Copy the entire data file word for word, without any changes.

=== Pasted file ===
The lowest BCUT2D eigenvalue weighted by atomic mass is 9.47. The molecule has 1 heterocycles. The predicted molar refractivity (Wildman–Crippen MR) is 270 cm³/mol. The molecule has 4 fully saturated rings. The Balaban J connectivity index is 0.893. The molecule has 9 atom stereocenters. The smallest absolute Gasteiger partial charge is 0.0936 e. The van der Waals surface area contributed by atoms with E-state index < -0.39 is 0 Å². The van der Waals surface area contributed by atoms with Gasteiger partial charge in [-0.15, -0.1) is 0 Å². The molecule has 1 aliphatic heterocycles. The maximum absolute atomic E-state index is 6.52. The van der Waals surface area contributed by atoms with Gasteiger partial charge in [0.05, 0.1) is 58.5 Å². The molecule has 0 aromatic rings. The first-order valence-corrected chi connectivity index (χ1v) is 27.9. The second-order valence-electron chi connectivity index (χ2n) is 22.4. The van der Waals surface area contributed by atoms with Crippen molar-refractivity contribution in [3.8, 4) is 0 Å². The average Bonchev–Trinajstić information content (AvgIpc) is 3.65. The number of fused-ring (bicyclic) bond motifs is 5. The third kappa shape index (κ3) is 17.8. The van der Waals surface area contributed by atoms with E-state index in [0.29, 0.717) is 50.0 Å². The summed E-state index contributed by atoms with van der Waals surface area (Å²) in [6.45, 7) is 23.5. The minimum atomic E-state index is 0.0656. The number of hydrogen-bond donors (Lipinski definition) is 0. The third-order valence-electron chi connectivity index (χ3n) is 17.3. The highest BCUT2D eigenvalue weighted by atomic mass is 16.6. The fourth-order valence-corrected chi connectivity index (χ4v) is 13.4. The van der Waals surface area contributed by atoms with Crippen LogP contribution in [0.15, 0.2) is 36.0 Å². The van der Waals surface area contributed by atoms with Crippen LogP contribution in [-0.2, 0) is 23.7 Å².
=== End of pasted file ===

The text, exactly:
The lowest BCUT2D eigenvalue weighted by atomic mass is 9.47. The molecule has 1 heterocycles. The predicted molar refractivity (Wildman–Crippen MR) is 270 cm³/mol. The molecule has 4 fully saturated rings. The Balaban J connectivity index is 0.893. The molecule has 9 atom stereocenters. The smallest absolute Gasteiger partial charge is 0.0936 e. The van der Waals surface area contributed by atoms with E-state index < -0.39 is 0 Å². The van der Waals surface area contributed by atoms with Gasteiger partial charge in [-0.15, -0.1) is 0 Å². The molecule has 1 aliphatic heterocycles. The maximum absolute atomic E-state index is 6.52. The van der Waals surface area contributed by atoms with Gasteiger partial charge in [0.05, 0.1) is 58.5 Å². The molecule has 0 aromatic rings. The first-order valence-corrected chi connectivity index (χ1v) is 27.9. The second-order valence-electron chi connectivity index (χ2n) is 22.4. The van der Waals surface area contributed by atoms with Crippen molar-refractivity contribution in [3.8, 4) is 0 Å². The average Bonchev–Trinajstić information content (AvgIpc) is 3.65. The number of fused-ring (bicyclic) bond motifs is 5. The third kappa shape index (κ3) is 17.8. The van der Waals surface area contributed by atoms with E-state index in [0.29, 0.717) is 50.0 Å². The summed E-state index contributed by atoms with van der Waals surface area (Å²) in [6.45, 7) is 23.5. The minimum atomic E-state index is 0.0656. The number of hydrogen-bond donors (Lipinski definition) is 0. The third-order valence-electron chi connectivity index (χ3n) is 17.3. The highest BCUT2D eigenvalue weighted by atomic mass is 16.6. The fourth-order valence-corrected chi connectivity index (χ4v) is 13.4. The van der Waals surface area contributed by atoms with Crippen LogP contribution in [0.15, 0.2) is 36.0 Å². The van der Waals surface area contributed by atoms with Crippen LogP contribution in [-0.2, 0) is 23.7 Å².